One in five Californian EV drivers revert to piston power—but why?

woman's hand plugging in a charger in an electric car socket

Enlarge / Poor charging infrastructure is a big reason that some Californians decided not to get another electric vehicle. (credit: Cavan Images/Getty Images)

By now, we know a lot of ways to get people to buy electric vehicles. In Europe and China, it’s simple: mandate them. Policymakers aren’t nearly that brave here in the US, so instead we’ve been relying on subsidies for early adopters and the fact that a test drive is often enough to convince someone to switch to a plug-in.

Much less is known about why someone might buy an EV but then decide to go back to fossil fuel for their next vehicle. The very idea is probably enough to stimulate some outrage among the Ars audience, but according to a new study in Nature Energy, not only does such a thing happen, but it has happened at a rate of about 20 percent among early adopters in California, the largest market in the US for plug-in vehicles.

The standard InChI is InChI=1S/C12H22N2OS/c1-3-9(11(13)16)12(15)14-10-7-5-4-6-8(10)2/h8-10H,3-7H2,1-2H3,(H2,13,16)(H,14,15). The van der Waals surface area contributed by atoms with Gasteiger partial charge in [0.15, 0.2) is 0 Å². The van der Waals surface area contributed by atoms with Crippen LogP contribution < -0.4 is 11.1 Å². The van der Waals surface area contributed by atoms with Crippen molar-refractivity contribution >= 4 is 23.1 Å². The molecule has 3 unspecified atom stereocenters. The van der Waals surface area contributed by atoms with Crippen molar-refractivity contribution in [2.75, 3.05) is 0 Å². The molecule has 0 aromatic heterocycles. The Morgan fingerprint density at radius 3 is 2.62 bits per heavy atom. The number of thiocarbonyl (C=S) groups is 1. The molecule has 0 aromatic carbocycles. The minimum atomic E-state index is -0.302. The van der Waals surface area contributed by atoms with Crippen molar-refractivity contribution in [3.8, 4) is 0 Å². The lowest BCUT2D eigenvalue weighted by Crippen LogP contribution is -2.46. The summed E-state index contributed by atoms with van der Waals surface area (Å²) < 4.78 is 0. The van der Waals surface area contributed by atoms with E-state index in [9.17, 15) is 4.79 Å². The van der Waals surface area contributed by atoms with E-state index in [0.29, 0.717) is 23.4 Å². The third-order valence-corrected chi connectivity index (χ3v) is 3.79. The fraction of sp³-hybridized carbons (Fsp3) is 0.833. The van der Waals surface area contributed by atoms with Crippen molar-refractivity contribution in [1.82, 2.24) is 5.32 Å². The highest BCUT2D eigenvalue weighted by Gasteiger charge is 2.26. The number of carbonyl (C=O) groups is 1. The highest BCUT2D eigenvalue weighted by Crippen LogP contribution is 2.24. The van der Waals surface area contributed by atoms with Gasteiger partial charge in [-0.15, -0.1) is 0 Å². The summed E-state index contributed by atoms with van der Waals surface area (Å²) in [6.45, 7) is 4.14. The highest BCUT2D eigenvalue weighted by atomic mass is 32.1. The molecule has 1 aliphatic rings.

Scott Hardman and Gil Tal at University of California, Davis decided to examine the rate and reasons that Californians abandoned their electric cars, something the researchers say has not been examined until now. With the help of the Californian Air Resources Board, Hardman and Tal surveyed Californians who bought either plug-in hybrid EVs (PHEVs) or battery EVs (BEVs) between 2012 and 2018, contacting more than 14,000 households. In total, 4,167 households completed the survey, but only 1,842 respondents had made a decision about whether or not to keep that plug-in.

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